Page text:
UK’s global education pledge ‘falls short’, MPs say

2 Feb 18

The UK’s £225m pledge to the “global learning crisis” is disappointing and falls short of what was expected, MPs on the international development committee have said.

International development secretary Penny Mordaunt pledged today to give £225m to the Global Partnership for Education over three years. The partnership brings together a range of stakeholders including donors, civil society, teacher organisations and the private sector to strengthen education systems in developing countries.

An international pledge drive, taking place in Senegal today, is seeking to raise a total $3.1bn from donors for the next cycle, which runs from 2018 to 2020.

This UK’s £225m contribution represents an almost 50% increase compared to current annual contributions, the British government said.

But Stephen Twigg, international development committee chair, and Conservative MP Henry Smith, the committee’s rapporteur on education, said: “We are very disappointed that the UK pledge falls so far short of our recommendation.”

They stressed the importance of education if countries are to progress out of poverty.

“The secretary of state has announced a pledge of £225m over three years to the Global Partnership for Education, saying this is an increase of almost 50%. In the last replenishment, DfID pledged £300m over four years – the exact same per year figure as this time,” they said.

The select committee also highlighted that DfID had only delivered £210m of the £300m in the last funding round. This was because of a 15% cap on the UK’s total contribution to the partnership.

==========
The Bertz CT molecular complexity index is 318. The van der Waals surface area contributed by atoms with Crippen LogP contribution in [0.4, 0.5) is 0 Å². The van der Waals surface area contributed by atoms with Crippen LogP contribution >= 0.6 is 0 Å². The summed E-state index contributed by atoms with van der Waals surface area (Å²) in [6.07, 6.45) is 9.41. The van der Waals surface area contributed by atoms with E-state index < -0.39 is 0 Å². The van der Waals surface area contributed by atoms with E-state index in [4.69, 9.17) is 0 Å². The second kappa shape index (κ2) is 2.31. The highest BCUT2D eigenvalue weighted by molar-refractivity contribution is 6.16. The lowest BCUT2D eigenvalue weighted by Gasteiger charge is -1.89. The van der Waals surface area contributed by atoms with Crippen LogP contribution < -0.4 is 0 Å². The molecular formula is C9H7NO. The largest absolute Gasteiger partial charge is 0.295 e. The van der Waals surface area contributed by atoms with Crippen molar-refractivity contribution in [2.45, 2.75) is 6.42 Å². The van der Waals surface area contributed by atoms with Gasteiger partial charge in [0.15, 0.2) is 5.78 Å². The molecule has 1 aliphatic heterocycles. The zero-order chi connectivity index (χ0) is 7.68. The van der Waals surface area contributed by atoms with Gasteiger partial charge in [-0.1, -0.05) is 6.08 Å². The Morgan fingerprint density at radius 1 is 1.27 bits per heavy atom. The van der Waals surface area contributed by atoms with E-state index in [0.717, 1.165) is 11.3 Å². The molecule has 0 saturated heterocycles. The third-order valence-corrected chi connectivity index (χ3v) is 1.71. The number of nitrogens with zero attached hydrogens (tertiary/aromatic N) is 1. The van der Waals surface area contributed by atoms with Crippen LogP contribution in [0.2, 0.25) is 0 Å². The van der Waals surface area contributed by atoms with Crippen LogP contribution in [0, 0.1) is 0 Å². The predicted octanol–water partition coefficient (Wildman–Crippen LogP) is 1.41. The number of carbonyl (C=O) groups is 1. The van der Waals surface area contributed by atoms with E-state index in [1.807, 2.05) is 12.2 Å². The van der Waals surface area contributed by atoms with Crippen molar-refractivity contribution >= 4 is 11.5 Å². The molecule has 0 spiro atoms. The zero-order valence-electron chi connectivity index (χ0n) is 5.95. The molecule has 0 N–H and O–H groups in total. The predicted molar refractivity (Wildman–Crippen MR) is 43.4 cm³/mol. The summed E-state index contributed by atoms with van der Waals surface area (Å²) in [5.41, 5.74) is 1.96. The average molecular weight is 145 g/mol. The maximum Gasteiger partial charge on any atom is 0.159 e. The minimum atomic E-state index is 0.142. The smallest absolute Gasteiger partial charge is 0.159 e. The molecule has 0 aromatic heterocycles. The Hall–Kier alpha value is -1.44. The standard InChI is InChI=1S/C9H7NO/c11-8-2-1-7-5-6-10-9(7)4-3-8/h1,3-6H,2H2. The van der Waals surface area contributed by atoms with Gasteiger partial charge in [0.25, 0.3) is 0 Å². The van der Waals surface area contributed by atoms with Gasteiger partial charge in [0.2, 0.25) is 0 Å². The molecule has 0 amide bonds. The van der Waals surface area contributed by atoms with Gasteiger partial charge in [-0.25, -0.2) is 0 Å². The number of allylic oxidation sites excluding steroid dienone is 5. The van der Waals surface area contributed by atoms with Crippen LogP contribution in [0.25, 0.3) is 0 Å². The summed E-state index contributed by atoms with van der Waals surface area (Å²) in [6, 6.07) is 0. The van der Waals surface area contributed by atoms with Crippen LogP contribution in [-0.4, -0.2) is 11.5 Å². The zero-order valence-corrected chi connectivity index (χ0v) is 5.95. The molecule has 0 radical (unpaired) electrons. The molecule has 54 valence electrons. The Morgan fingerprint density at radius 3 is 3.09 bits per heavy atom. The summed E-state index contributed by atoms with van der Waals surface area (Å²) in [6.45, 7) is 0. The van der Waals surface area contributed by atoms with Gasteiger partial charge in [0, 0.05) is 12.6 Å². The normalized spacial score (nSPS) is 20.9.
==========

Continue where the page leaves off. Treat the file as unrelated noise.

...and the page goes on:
This cap “remains in place this time round”. DfID said in a statement and the UK’s final contribution will be limited to 15% of the final replenishment amount.

Twigg and Smith said: “The UK has played a leading role in supporting the [Global Partnership for Education]. It is vital that this continues despite the disappointing level of the UK pledge today. We regard the global partnership as a highly credible and effective vehicle for global education.”

Kate Osamor, Labour's shadow secretary of state for international development, also said that the government had failed to make a “substantial, early pledge” as it did not follow the recommendations of the select committee.

She said: “While it may sound like a lot of money, this is a deeply dispiriting announcement from the government that now leaves a £125m hole in the Global Partnership for Education’s finances... It will also mean millions of the world’s poorest children miss out on the chance of an education and their best route out of poverty.”

Speaking at a global education conference hosted by France and Senegal today, Mordaunt said the UK was stepping up its work to tackle this “terrible waste of potential”.

The ONE campaign group has called on world leaders to make “ambitious pledges” to fund education and get more than 130 million girls into school.

Mordaunt also urged governments to reform their own education systems.

She said: “We need an education revolution, but to succeed in tackling this global learning crisis, we will not just need to be open-hearted – we need to be hard-headed too.

“The UK will lead the way by supporting countries’ governments to fundamentally overhaul their education systems to make sure they can ultimately step up and provide a good education for their own people.”

Between 2012 and 2015, the UK spent an annual average of £966m per year on education. In the period between 2015 and 2017, the department supported 7.1 million children gain an education, including at least 3.3 million girls. 

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